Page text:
“Going back to the origin of LIV, I said this: They needed to go down their path and we were going to go down ours. We’ve done everything we can within our control to improve and grow the PGA Tour, and they have launched LIV; they’ve proceeded with LIV; they’ve made progress with LIV. But ultimately it was looking at the broader picture and saying that I don’t think it’s right or sustainable to have this tension in our sport, and to be able to organize and orient this in a way where, again, we’re in a control position, we have an investor, a great and world-class investor, and I recognize everything that I’ve said in the past and in my prior positions.

“I recognize that people are going to call me a hypocrite. Anytime I said anything, I said it with the information that I had at that moment, and I said it based on someone that’s trying to compete for the PGA Tour and our players.

“I accept those criticisms. But circumstances do change. I think that in looking at the big picture and looking at it this way, that’s what got us to this point.”

Another reporter later asked Monahan: “How would you describe the Tour’s immediate financial future if this deal had not been made, both in terms of handling the elevated purses, handling the cost of litigation ongoing, annually potentially? Just how sustainable was this in the next few years without this influx of money?”

His answer was unspecific. 

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“Well, listen, to make the changes in ’23 and ultimately to make the changes in ’24, we’ve had to invest back in our business through our reserves,” Monahan said. “But you hit it; between our reserves, the legal fees, our underpin and our commitment to the DP World Tour and their legal fees, it’s been significant.

“I’m grateful that when we looked to ’24, the response that we’ve gotten from our sponsors and our partners has been very positive, and those losses that we’ve experienced in ’23 will be significantly mitigated.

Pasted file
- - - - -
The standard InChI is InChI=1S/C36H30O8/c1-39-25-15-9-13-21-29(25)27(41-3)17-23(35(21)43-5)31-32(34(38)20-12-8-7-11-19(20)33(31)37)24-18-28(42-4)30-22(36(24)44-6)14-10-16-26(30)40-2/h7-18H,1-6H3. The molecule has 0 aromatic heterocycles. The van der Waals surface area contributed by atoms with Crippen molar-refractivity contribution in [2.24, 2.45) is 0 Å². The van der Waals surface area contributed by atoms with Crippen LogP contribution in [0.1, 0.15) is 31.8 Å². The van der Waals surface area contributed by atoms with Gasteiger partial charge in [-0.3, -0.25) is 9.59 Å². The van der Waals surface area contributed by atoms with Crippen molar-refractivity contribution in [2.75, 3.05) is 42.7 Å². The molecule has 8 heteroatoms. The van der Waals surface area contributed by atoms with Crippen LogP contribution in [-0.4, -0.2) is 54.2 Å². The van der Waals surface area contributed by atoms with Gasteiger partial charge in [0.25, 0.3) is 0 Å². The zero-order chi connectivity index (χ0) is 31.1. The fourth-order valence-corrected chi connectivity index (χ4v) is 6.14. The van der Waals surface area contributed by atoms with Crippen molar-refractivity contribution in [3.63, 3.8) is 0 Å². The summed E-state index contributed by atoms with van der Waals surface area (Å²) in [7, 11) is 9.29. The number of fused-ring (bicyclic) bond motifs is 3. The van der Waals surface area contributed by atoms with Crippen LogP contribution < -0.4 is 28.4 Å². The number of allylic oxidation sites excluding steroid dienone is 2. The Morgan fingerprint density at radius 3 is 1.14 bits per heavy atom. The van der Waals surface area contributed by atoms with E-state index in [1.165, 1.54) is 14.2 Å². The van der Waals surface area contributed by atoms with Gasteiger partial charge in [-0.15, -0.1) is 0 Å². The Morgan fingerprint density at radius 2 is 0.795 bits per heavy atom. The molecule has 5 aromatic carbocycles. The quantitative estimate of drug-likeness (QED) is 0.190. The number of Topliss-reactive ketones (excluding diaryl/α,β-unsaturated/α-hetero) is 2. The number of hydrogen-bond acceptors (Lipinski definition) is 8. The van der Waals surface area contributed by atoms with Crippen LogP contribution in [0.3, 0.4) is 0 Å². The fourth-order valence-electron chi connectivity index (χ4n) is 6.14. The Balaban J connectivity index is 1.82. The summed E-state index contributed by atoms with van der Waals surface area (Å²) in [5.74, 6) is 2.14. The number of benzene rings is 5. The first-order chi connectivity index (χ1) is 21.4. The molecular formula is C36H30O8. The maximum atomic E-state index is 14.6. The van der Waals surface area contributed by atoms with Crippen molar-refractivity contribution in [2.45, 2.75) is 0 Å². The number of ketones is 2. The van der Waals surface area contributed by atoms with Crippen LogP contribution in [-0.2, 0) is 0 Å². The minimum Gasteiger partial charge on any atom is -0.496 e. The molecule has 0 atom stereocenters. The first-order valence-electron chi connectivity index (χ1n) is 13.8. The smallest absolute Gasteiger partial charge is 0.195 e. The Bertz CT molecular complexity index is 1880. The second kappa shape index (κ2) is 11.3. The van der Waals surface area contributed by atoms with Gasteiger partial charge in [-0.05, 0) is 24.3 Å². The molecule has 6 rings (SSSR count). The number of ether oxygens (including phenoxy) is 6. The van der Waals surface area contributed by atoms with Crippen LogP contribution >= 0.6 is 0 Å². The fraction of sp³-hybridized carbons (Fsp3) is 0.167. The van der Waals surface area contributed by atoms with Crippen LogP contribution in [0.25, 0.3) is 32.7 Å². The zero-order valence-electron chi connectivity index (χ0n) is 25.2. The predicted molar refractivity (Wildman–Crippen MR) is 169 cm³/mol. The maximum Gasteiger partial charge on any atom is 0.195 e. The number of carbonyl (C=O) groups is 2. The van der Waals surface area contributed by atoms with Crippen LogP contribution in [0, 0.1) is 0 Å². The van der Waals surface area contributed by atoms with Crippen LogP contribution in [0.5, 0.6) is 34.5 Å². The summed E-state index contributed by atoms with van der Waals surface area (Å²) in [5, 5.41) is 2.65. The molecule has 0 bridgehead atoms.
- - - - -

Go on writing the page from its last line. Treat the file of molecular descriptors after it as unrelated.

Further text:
“But you have to look at all the monies that we make, we make in the commercial realm, and we’re in long-term media deals. We’ve done a long-term — we’ve done a number of long-term sponsorship deals thanks to the great partners that we have.

“But this puts us in a position where we’ve got capital that we can deploy to the benefit of our members and through our tournaments, and it gives us capital to deploy in growth businesses that ultimately will generate a return that we’ll reinvest in our players.

“Hopefully that answers your question.”

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Nick Piastowski

Nick Piastowski

Golf.com Editor

Nick Piastowski is a Senior Editor at Golf.com and Golf Magazine. In his role, he is responsible for editing, writing and developing stories across the golf space. And when he’s not writing about ways to hit the golf ball farther and straighter, the Milwaukee native is probably playing the game, hitting the ball left, right and short, and drinking a cold beer to wash away his score. You can reach out to him about any of these topics — his stories, his game or his beers — at nick.piastowski@golf.com.